A report reaching San Diego a few days later that Indians had killed eleven Mexicans was discounted, and Dr. Griffin in his diary noted that “the best versed in California affairs believe these men were killed in the action of the 6th, and that the Mexicans com­plained of the red skins to conceal their own loss.”

Little by little the details began to come out. A small tribe of Luiseño Indians lived in the valley, with Manuelito Cota as their chief. Serrano, who understood a little of their language, over­heard two women discussing an attack, and while he warned his companions who were resting at the ranch, he evidently didn’t take it too seriously, and left that day with his son, Jesús, and his brother-in-law, José Aguilar, to join his family at Pala.

Eleven men were left at the ranch. Hayes wrote:

“The well-known General Manuelito Cota, was supposed to have been at the head of this sudden movement of his people. The inmates of the ranch house were asleep, when he knocked at the door. Recognizing his voice, José María Alvarado opened the door, against every remonstrations of the rest. The Indians rushed in, seized their victims, took them . . . to Potrero and Agua Caliente, and put them to death in the most cruel manner. It is to be hoped the imagina­tion of surviving kinsmen has exaggerated the terrors of this scene as it still is related by them.”

The captured men were first put on exhibition at Agua Caliente, for the benefit of the Cupeños of Warner’s, the Cahuillas of the eastern mountain and desert areas, and the Luiseños of the San Luis Rey Mission lands. Manuelito, in a change of heart, wanted to set the captives free. His companion, Pablo Apis, was against it. Here the story becomes more murky, obscured by legend and old hates. Counsel was sought from two persons, an American, Bill Marshall, the seafaring deserter of Warner’s, and a Mexican renegade named Yguera who had married a Cupeño woman. It was Marshall who is believed to have influenced the Luiseños to kill their captives, by arguing that the American conquerors would be greatly pleased.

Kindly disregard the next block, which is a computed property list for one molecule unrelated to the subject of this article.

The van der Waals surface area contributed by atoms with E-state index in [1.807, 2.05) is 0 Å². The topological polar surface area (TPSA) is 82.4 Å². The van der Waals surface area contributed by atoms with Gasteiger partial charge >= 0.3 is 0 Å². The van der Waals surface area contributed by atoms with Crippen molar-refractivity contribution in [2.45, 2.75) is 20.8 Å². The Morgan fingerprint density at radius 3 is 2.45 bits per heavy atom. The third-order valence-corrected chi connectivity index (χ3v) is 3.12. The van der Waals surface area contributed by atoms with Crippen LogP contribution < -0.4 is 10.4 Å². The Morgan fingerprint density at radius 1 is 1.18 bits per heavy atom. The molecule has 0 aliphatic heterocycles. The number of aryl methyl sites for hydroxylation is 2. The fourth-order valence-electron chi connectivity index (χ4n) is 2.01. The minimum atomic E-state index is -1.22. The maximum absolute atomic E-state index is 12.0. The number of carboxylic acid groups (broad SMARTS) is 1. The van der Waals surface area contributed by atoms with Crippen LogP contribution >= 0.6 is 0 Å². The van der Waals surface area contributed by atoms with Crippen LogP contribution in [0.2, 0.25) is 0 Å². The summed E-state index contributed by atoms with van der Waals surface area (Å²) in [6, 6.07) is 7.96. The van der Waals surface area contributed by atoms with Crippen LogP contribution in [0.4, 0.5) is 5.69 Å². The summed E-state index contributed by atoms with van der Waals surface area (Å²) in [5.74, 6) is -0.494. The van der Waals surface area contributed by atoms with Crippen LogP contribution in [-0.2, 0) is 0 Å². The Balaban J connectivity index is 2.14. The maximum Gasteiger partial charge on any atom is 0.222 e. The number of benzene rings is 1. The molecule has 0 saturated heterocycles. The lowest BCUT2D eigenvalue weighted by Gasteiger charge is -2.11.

The disbelief that had failed to alarm Serrano and Aguilar turned to fear when they returned to Pauma and learned what had transpired. They picked up the trail and followed it to Agua Caliente, from where they sent an appeal for help to Bill Williams, at Santa Ysabel, and the chief of the Santa Ysabel Indians, Ignacio. Williams first sent an Indian with an offer to ransom the prisoners with cattle but, that failing, went himself and saw them lying bound around a fire. He was warned to be off, or he, too, might die.

There are two versions of the manner of their deaths. One is that they were forced to stand and then were shot full of arrows. The other is that they were lanced to death with spears heated in the fire. The story is told that young Santiago Alipás, only thirteen years old, alone remained calm in the face of death, and was re­warded with execution by gunfire. The bodies were piled in a heap and the Indians danced around them all night. The bodies, except those of Santiago Osuna, youngest son of Juan María Osuna, and Alvarado, were secretly buried. The persistence of legend is that the bodies of Osuna and Alvarado were turned over to an old In­dian woman, who had been a servant for their families, and she buried them separately, and then walked to San Diego with the sad news.

The others who died were Manuel Serrano, brother of José An­tonio; Ramón Aguilar, José López, his son-in-law, Francisco Basualdo, two men from Los Angeles named Domínguez and Estacio Ruiz, Juan de la Cruz of Lower California, and an uniden­tified man from New Mexico.

There were attempts to link Kearny with the massacre, in re­gard to advice he had given to representatives of the Indians at Santa Ysabel, when they expressed a willingness to aid the Amer­ican cause. He told them to remain neutral, though Manuelito insisted years later that Kearny also said they had a right to defend themselves from any acts on the part of the Mexicans. Marshall’s part in the affair emerged only slowly, and his punish­ment was yet a few years away.